A target decoy database was constructed with sequences from M. smegmatis strain ATCC 700084/MC2155 downloaded from Uniprot and containing Rv2577 sequence and the 127 most common proteomic contaminants. Patternlab for proteomics platform was used from protein identification by database search (FDR < 1% at protein level) (Carvalho et al., 2016). Trypsin was set as the proteolytic enzyme; cysteine carbamidomethylation and methionine oxidation were set as fixed and variable modifications, respectively. Additional searches were performed using the following post-translational modifications: pupylation (K); phosphorylation (S,T,Y); and glycosylation on S, T, and N (DeoxyHex; Hept; Pent; Hex; HexNac; HexN; MurNGlyc; MurNac).
The mass spectrometry proteomics data have been deposited to the ProteomeXchange Consortium via the PRIDE (Perez-Riverol et al., 2019) partner repository with the dataset identifier PXD019769.
In silico Analysis, Structural Characterization, and Site-Directed Mutations
In silico analyses of Rv2577 primary sequences were performed using the UniprotKB/Swiss-prot database and the protein-protein BLAST algorithm with the parameter values by default. Conserved Domain Database (CDD) and Pfam in the NCBI and PROSITE in ExPASy were used to identify the conserved domains in Rv2577.
The molecular structure model of Rv2577 was developed with the i-tasser server based on multiple crystallographic structures of related phosphatases. This analysis yielded the PAP from I. batatas (protein data bank code; PDB: 1XZW) as the most similar structural analog. The ConSurf server was used to estimate the evolutionary conservation of amino acid residues, by aligning 150 analog proteins of alkaline and acid phosphatases from prokaryotic and eukaryotic organisms, respectively.
The functional and ligand analyses were performed with the COACH predictor [within i-tasser (Yang and Zhang, 2015), by comparisons with the interaction complexes in PDB]. The typical consensus catalytic motif of PAPs and PDEs (GDXX/GDXXY/GNH [D/E]/XXXH/GHXH) is conserved in Rv2577 in the residues D173/D217/Y220/N253/H348/H385 and H387. The Site-Directed Mutagenesis Instruction Manual (Stratagene) was used as a guide in order to site-directed mutation methodology to replace the codons for D173/D217/Y220/N253/H348/H385 and H387 catalytic residues to those that codify for alanine (Ala).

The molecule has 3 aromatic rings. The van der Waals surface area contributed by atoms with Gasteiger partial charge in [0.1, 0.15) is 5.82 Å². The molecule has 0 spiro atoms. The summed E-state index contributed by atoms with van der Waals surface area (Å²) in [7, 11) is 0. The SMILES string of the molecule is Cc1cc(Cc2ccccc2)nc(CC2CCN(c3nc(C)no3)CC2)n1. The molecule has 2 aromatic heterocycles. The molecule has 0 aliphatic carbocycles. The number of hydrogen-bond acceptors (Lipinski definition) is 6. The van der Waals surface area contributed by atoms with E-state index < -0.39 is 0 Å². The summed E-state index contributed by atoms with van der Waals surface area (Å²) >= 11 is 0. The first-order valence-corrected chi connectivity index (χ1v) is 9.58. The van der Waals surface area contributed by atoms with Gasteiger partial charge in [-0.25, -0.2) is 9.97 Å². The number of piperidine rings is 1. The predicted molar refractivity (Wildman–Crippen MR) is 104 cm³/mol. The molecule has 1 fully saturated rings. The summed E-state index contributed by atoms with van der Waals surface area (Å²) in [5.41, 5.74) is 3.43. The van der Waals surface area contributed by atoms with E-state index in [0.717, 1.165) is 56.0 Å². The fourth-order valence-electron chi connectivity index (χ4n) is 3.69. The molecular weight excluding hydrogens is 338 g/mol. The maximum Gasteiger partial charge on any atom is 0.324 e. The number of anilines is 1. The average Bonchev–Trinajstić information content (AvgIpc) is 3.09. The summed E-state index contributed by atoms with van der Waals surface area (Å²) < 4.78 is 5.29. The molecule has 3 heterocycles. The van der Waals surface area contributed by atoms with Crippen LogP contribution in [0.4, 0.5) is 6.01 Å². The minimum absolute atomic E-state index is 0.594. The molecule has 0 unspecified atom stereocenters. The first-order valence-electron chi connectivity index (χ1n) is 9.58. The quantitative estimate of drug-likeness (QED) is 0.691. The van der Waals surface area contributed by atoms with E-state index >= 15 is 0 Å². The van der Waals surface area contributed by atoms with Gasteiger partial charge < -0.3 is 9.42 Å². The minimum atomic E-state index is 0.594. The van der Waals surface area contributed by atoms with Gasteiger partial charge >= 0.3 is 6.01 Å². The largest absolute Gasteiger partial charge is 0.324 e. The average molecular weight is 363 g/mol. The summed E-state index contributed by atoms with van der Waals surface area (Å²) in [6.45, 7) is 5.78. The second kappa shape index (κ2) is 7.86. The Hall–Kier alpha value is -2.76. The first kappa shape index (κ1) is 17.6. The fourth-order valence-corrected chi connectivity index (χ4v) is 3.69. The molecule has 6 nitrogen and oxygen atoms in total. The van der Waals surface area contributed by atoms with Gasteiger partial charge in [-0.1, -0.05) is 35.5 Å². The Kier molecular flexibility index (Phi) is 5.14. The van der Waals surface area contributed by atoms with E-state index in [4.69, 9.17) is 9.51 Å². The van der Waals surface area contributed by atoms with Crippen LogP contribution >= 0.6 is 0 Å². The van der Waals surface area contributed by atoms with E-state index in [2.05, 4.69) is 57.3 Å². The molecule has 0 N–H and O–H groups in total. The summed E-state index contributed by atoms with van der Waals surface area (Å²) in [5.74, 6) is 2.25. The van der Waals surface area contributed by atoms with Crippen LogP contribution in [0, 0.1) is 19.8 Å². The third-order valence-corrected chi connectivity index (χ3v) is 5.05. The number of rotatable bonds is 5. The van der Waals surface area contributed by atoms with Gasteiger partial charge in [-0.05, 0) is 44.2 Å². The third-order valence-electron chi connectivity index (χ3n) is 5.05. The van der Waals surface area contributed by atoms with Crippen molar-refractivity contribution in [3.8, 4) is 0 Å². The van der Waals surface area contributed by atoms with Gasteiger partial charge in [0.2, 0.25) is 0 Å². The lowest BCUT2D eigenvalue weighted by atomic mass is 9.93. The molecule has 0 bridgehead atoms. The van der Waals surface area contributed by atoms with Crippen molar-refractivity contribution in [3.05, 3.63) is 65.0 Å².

The vector pML2031::Rv2577 was used as a template and specific primers carrying the mutant codons were designed (Supplementary Table 2). The methylated parental DNA, which carries the wild type sequence of Rv2577, was digested with the enzyme DpnI (Promega) and the newly synthesized mutant vectors were electroporated into M. smegmatis. Rv2577 wild type proteins and site-directed mutants were overexpressed and purified as HA-His fusion proteins. The phosphatase and phosphodiesterase activities of the recombinant proteins were evaluated with p-NPP and bis-(p-NPP) substrates, respectively, as described above.
Rv2577 Gene Expression, RNA Extraction and RT-PCR
The Rv2577 gene expression was determined in vitro during the growth culture of Mtb CDC 1551 strain in rich 7H9-AD-T-G media. The bacterium was cultured to exponential phase of ÕD600 nm0.3–0.5. Reached this point, total RNA was obtained as described by Santangelo et al. (2002).
In vivo expression of Rv2577 was determined during the intracellular growth of Mtb CDC 1551 strain after 5 h of infection of human THP-1 macrophages. Total RNA was obtained as previously described (Blanco et al., 2009). cDNA was obtained using 1 μg (in vitro) or 300 ηg (in vivo) of total RNA and reverse transcribed using the M-MLV reverse transcriptase (Promega). The Rv2577 expression was determined by end point PCR (RT-PCR) using the Rv2577 F (5′ATTGCGATCGAGCGTATTGC3′) and Rv2577 R (5′AATTCGGTCTTGTGCCAGGT3′) pair of primers as described by Blanco et al. (2009). The expression of the housekeeping sigA gene was used as control of transcription.
Cellular Traffic, Indirect Immunofluorescence, and Confocal Microscopy
The Mtb CDC 1551 wild type, Rv2577 mutant and complemented strains (Supplementary Table 2) were covalently stained with fluorescein isothiocyanate (FITC) (Sigma-Aldrich, 3326-32-7) as previously described (Forrellad et al., 2013a). The stained bacteria were used to infect human THP-1 or murine J774 macrophages. Before infections, THP-1 cells were activated by phorbol 12-myristate 13-acetate (PMA) treatment, 20 nM for 48 h. Both macrophage cell lines were infected at a MOI of 5:1 (bacterium:macrophage) and incubated in RPMI medium for 1 h at 37°C under a 5% CO2 atmosphere (uptake). The infected macrophages were washed to eliminate the extracellular bacteria and incubated for 2 h (chase). Indirect immunofluorescence was performed on the infected cells as previously described (Forrellad et al., 2013a). THP-1 macrophages were marked using anti-LAMP-3 (Santa Cruz Biotechnology, Inc.) (1:50 diluted in PBS), as primary antibody, and anti-goat Cy5-conjugated (1:500 diluted in PBS), as secondary antibody (Jackson Immuno Research Inc.). On the other hand, J774 macrophages were marked using anti-LAMP-2, as primary antibody, (the Developmental Studies Hybridoma Bank, developed under the auspices of the NICHD and maintained by The University of Iowa, Department of Biology, Iowa City, IA 52242) and anti-rat Cy5-conjugated (Jackson Immuno Research Inc.), as secondary antibody.